How to replace a rear quarter panel using modern adhesives (with video) | Austin-Healey Bugeye Sprite Project

After getting our Bugeye Sprite’s suspension looking much better, we turned our attention to the body. We had plenty to do here as well.

We started with the right-rear quarter panel as it was it wrinkled and looked to have been replaced once before. Plus we had a new OEM fender that a local reader had sold us for a deal.

Replacing a rear quarter panel on most old sports cars is relatively straight-forward. If dealing with rust issues when doing so, however, you should first shore up the body by fitting a brace across the door opening. You can screw or weld it into place. As our car had virtually zero rust, plus the Bugeye’s strong inner sill panel and transmission tunnel, we skipped that step.

To do this job, you first drill out the spot welds (and in our case some brazing repairs). Then, theoretically, the quarter panel then falls on the floor.

At least that’s the way you see it on TV. In reality, you will have to chisel (gently) and coerce that quarter panel off the car.

Then you have to get in behind the quarter panel in order to weld it in place. And we weren’t going to fit in there–and, remember, the Sprite doesn’t feature an opening trunk lid.

So we decided to bring our technique into the 21st century and bond, rather than weld, the new quarter panel into place. Sure, we would need do some plug welds in a few places, especially where the repair would be visible, but for the most part the quarter panel would be bonded in place–like a new BMW, Mercedes-Benz or Tesla.

To assist us, we asked Tom Prescott, owner of The Body Werks, who been doing body work for 50-plus years, for help. He’s been using these bonding agents since their inception.

He instructed us to just run a cutoff wheel across the whole top of the panel and basically cut out its meaty center. From there, we would have access to drill and grind out all the spot welds as they’d now be easily visible.

You can follow the entire process in this video.


As the video details, this is a doable job by an experienced home restorer and, when it was all said and done, the quarter panel came out perfectly and we are quite pleased with the repair.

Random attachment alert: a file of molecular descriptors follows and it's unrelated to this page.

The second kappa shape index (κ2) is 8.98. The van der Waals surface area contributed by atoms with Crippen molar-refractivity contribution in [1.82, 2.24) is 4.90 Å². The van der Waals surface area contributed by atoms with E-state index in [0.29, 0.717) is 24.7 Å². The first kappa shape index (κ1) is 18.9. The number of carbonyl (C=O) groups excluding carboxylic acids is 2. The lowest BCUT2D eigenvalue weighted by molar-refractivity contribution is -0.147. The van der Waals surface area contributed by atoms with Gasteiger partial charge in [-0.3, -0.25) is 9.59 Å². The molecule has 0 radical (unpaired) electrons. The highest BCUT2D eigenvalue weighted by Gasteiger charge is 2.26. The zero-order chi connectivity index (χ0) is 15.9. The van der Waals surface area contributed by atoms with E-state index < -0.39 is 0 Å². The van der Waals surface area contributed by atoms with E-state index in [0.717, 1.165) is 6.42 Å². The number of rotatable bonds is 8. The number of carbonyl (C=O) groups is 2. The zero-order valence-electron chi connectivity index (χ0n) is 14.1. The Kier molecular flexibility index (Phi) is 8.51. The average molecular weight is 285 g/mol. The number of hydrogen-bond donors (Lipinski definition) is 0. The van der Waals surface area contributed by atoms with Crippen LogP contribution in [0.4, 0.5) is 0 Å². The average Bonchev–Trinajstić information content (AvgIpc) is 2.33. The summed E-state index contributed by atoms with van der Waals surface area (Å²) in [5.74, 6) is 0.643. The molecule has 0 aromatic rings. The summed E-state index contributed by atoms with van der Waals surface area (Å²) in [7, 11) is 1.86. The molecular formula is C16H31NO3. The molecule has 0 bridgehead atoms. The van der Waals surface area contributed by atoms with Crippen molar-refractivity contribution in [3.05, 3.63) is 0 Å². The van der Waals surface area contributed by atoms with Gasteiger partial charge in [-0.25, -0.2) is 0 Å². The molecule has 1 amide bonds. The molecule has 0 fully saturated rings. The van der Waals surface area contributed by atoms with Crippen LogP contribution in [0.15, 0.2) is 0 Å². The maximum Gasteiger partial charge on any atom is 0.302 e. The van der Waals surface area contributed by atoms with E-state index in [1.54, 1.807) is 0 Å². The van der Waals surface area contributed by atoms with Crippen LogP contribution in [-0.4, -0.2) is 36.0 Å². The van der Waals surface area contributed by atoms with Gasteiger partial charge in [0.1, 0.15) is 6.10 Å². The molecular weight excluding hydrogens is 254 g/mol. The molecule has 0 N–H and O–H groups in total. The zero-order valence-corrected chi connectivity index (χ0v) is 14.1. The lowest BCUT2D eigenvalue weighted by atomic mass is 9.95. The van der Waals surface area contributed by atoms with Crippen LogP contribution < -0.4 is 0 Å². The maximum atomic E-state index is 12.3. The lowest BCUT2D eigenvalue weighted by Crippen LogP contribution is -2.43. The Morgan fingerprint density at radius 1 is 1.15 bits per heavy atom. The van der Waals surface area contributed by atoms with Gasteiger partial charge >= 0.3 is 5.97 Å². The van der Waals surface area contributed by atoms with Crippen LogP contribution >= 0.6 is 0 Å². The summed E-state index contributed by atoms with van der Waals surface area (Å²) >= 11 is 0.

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Comments
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Stealthtercel
Stealthtercel Dork
2/21/22 11:28 a.m.

Hey Tim,

The video attached to this post is the one about floor pans, not gluing a fender.

Colin Wood
Colin Wood Associate Editor
2/21/22 5:03 p.m.

In reply to Stealthtercel :

Thanks for catching that, it should display the correct video now.

Nickdoc
Nickdoc New Reader
2/26/22 1:48 p.m.

A white-shirted body worker lying on the floor, grinding metal cuts ? really ?

And bending freshly cut thin metal strips without gloves ? really ?

H & S ?

joeymec
joeymec New Reader
2/27/22 12:26 p.m.

I have worked on Sprites and Midgets for the past 5 decades.  I am also a builder /remodeler and do extensive tile work and shower preparation.   There are many adhesives, sealants and waterproofers in the tile industry that work very well with car restoration.  If you looking to just get your car back to driving condition and not any kind of concours restoration, these products work well with no welding.  It is actually 'kinda' fun  for me to experiment and see what works best in each application.  I have accesss to these products easily so I have worked  with many of them.   Since these cars are really not valuable ( big money I mean) historically, you can experiment without feeling like you are devaluing the car.  Get it back together, drive it and let others see the fun in these quasi-classics.   Not too many people know what 'is and isn't' original to these cars anymore so just get 'em back on the road!!

PS.  "This advice is not necessarily that of the management and certainly does NOT apply to anyone doing an original, Concours type of restoration."

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